Because these notable people must read hundreds, even thousands of letters daily, the first key to writing successful fan mail is to keep the message short and sweet. Even though it might seem necessary to indulge the stars with praises and mention all their books or films or albums, you will have little chance of receiving an autograph if they must read through pages of prose to find your request. You can’t expect these busy people to read through three pages of personal stories about how their films have changed your life or how you have 500 posters of them in your den. This would be flattering, but there is much less of a chance to receive a quick response (or any response at all) if your letter is more than one page long. Keep it short and get to the point for a better chance at getting what you ask for.
It is also a good idea to be sure that the letter is legible enough that it can be read quickly and easily. Ideally, your autograph request would be typed. However, if you cannot type them, print them as neatly as you can. I have found that another trick is to emphasize your exact request. Do not just casually mention that you would like an autographed photo in the middle of a paragraph. Type the words AUTOGRAPHED PHOTO in all caps, color them, circle them, enlarge them, or highlight them. Do whatever you can to make your request stand out.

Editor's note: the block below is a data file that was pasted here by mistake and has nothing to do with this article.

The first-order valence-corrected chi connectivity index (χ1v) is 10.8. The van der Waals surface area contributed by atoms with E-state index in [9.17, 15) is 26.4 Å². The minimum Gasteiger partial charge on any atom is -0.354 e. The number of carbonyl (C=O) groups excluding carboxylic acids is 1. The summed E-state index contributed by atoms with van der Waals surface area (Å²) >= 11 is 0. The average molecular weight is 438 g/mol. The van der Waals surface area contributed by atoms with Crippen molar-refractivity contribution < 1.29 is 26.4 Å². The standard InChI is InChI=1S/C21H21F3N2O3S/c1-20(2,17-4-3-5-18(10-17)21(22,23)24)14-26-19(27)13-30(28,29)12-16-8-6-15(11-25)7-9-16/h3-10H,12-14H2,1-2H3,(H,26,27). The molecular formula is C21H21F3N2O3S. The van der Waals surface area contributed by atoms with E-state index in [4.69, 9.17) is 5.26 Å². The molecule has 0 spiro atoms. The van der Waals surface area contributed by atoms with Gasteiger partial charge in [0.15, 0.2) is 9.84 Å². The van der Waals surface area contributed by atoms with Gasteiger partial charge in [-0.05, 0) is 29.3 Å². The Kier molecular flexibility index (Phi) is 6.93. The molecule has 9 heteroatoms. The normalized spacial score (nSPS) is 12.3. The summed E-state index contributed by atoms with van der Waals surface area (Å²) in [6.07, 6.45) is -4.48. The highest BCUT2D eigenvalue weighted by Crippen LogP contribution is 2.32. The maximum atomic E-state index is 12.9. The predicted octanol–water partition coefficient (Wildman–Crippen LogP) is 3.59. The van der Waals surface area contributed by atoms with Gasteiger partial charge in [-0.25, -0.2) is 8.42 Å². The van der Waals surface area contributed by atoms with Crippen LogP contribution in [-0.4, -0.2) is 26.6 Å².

You should also personalize the letter at least a little. No one likes getting form letters. It is both courteous and intelligent to mention the person’s name, a film they starred in, a game they played in, or a song they sing.
And, finally, probably most importantly of all, be sure to include your mailing address. Some mailrooms have actually clipped my address out of the bottom of my letters and used them as mailing labels. If your address is omitted, you cannot receive anything from the star.
Tracking the Stars and Reaching Them
Notable people are seldom in one place for very long. This is why it is necessary to keep a good eye on the world of entertainment and know a little about the person you are targeting.
Two fine books are available that will help you reach the stars. These are The Address Book (by Michael Levine, Perigree Books/Putnam Publishing Group) and Star Guide (by Axiom Information Resources) These fine publications will give you the most current mailing addresses to thousands of notable people, including authors, actors, sports figures, musicians, and politicians. You may be able to borrow older editions of these books at your local library, or pick up the newest edition at the bookstore.
Here are some tips for tracking down specific types of starsÃ¢Â?Â¦